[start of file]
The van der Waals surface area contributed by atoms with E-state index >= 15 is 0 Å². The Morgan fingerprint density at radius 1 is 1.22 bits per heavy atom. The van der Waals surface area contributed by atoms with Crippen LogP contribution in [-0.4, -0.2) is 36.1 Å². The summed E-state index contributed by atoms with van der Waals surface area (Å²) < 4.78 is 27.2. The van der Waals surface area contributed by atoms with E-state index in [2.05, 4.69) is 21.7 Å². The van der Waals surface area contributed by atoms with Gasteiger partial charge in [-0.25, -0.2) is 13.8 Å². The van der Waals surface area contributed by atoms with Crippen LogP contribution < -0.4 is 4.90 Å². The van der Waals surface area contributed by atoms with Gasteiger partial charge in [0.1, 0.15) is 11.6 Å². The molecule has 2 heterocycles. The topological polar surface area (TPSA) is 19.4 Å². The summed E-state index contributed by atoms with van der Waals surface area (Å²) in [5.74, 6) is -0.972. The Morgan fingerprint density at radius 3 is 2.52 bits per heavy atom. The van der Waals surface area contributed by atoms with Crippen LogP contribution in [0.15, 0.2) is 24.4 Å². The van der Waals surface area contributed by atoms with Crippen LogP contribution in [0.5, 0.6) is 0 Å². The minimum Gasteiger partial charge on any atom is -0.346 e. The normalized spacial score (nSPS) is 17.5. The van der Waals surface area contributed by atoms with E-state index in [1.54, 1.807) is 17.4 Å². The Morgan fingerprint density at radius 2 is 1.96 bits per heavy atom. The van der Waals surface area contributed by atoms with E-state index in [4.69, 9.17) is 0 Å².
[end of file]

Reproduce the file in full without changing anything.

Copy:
The van der Waals surface area contributed by atoms with E-state index >= 15 is 0 Å². The Morgan fingerprint density at radius 1 is 1.22 bits per heavy atom. The van der Waals surface area contributed by atoms with Crippen LogP contribution in [-0.4, -0.2) is 36.1 Å². The summed E-state index contributed by atoms with van der Waals surface area (Å²) < 4.78 is 27.2. The van der Waals surface area contributed by atoms with E-state index in [2.05, 4.69) is 21.7 Å². The van der Waals surface area contributed by atoms with Gasteiger partial charge in [-0.25, -0.2) is 13.8 Å². The van der Waals surface area contributed by atoms with Crippen LogP contribution < -0.4 is 4.90 Å². The van der Waals surface area contributed by atoms with Gasteiger partial charge in [0.1, 0.15) is 11.6 Å². The molecule has 2 heterocycles. The topological polar surface area (TPSA) is 19.4 Å². The summed E-state index contributed by atoms with van der Waals surface area (Å²) in [5.74, 6) is -0.972. The Morgan fingerprint density at radius 3 is 2.52 bits per heavy atom. The van der Waals surface area contributed by atoms with Crippen LogP contribution in [0.15, 0.2) is 24.4 Å². The van der Waals surface area contributed by atoms with Crippen LogP contribution in [0.5, 0.6) is 0 Å². The minimum Gasteiger partial charge on any atom is -0.346 e. The normalized spacial score (nSPS) is 17.5. The van der Waals surface area contributed by atoms with E-state index in [1.54, 1.807) is 17.4 Å². The Morgan fingerprint density at radius 2 is 1.96 bits per heavy atom. The van der Waals surface area contributed by atoms with E-state index in [4.69, 9.17) is 0 Å².